Venezuela’s Maduro Faces His Biggest Test in December 6 Vote

Venezuela’s opposition is set to gain control of congress for the first time in 16 years in a Dec. 6 vote seen as the biggest test yet for the Socialist government of President Nicolas Maduro.

Official campaigning to choose all 167 members of the National Assembly will take place from Nov. 13 to Dec. 3, the head of national electoral council Tibisay Lucena said in a televised speech Monday.

Opposition candidates would get 56.2 percent of the vote, compared to 29.8 percent for the ruling United Socialist Party of Venezuela currently in charge of the Assembly, according to the latest Datanalisis survey of 1,000 people. The May 18-30 poll had a 3 percentage-point margin of error.

“We will be in a situation with an already weak president weakened further by a defeat in the election,” Barclays Plc analyst Alejandro Arreaza said in a telephone interview from New York. “We cannot discard a possibility of a non-constitutional exit” of Maduro, he said.

The president will prepare for elections by channeling more scarce dollars to public importers, concentrating supply of food and medicine to sensitive electoral districts and potentially expropriating more companies, according to Washington-based consultancy Eurasia Group.

“It will be a date with history and we cannot fail,” Maduro said at an event for ruling party congressional candidates on state television. The vote will take place in a “complex” context, he said.

The opposition is likely to win the majority in the Assembly but not the two-thirds of the seats required to appoint court and electoral officials and unilaterally pass some laws, said Eurasia analyst Risa Grais-Targow.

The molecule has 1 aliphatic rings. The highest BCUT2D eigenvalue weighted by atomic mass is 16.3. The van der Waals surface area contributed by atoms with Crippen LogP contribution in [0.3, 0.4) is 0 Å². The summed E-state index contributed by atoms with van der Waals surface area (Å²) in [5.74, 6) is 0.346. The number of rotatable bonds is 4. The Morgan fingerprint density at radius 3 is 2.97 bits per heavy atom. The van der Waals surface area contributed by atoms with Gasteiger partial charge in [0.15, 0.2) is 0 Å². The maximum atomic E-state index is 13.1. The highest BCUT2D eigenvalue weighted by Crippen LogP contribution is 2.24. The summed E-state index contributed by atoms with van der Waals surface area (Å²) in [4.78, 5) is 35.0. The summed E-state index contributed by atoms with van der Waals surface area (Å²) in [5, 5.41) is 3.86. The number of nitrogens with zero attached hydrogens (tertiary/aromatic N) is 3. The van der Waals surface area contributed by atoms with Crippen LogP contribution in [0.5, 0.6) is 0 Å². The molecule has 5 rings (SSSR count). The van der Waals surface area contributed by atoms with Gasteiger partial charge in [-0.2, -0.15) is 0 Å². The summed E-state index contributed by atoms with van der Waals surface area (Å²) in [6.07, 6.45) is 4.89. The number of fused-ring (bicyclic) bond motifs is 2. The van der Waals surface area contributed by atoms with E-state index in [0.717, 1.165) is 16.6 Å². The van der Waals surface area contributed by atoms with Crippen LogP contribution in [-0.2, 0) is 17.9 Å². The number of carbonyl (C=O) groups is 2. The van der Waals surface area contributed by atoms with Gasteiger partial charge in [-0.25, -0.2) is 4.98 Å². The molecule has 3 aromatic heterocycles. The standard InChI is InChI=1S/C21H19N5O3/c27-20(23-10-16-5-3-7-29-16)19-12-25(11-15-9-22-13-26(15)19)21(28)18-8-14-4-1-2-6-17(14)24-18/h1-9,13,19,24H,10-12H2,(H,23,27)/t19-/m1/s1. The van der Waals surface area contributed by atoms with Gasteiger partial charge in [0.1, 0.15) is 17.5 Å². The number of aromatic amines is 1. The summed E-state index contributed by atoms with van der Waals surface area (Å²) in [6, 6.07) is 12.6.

Referendum Confidence

“The elections won’t necessarily do much in terms of changing the regime or the policies” in the short-run, Grais-Targow said by telephone Monday. “If the opposition does well, I think the government will either tweak the results or shift power away from the National Assembly.”

This will further destabilize Latin America’s biggest oil producer, which was rattled by four months of deadly anti-government protests last year, Grais-Targow said.

Since Maduro replaced his late mentor, Hugo Chavez, in April 2013, the country’s currency lost 95 percent against the dollar on the black market. Basic products ranging from deodorant to rice have disappeared from shops as imports collapsed.

The country is plagued by the world’s fastest annual inflation rate, estimated at 108.1 percent by Bank of America, and widespread shortages.

A victory in the Assembly may give the opposition the confidence to begin a recall referendum next year to unseat Maduro, whose term runs out in 2019, according to Bank of America Corp.’s senior Andean economist Francisco Rodriguez.

“This could very much be the beginning of Maduro leaving office,” Rodriguez said.

Hunger Strike

Maduro’s approval rating fell to 25 percent in May, near a record low, according to the Datanalisis poll. As the economy worsens, his popularity will likely to tumble further, the polling company’s director Luis Vicente Leon said at an event in Caracas last week.

Venezuela’s benchmark dollar bond due in 2027 rose 4.65 percent to 44 cents on the dollar on Monday. The price of Brent crude rose 0.43 percent.

An election date was one of the three demands made by jailed opposition leaders Leopoldo Lopez and Daniel Ceballos when they went on hunger strike last month. Monday’s announcement gives them an opportunity to end the strike and focus on the campaign without losing face, said Grais-Targow.

“It’s a potential out for them. That’s what they were looking for,” she said.

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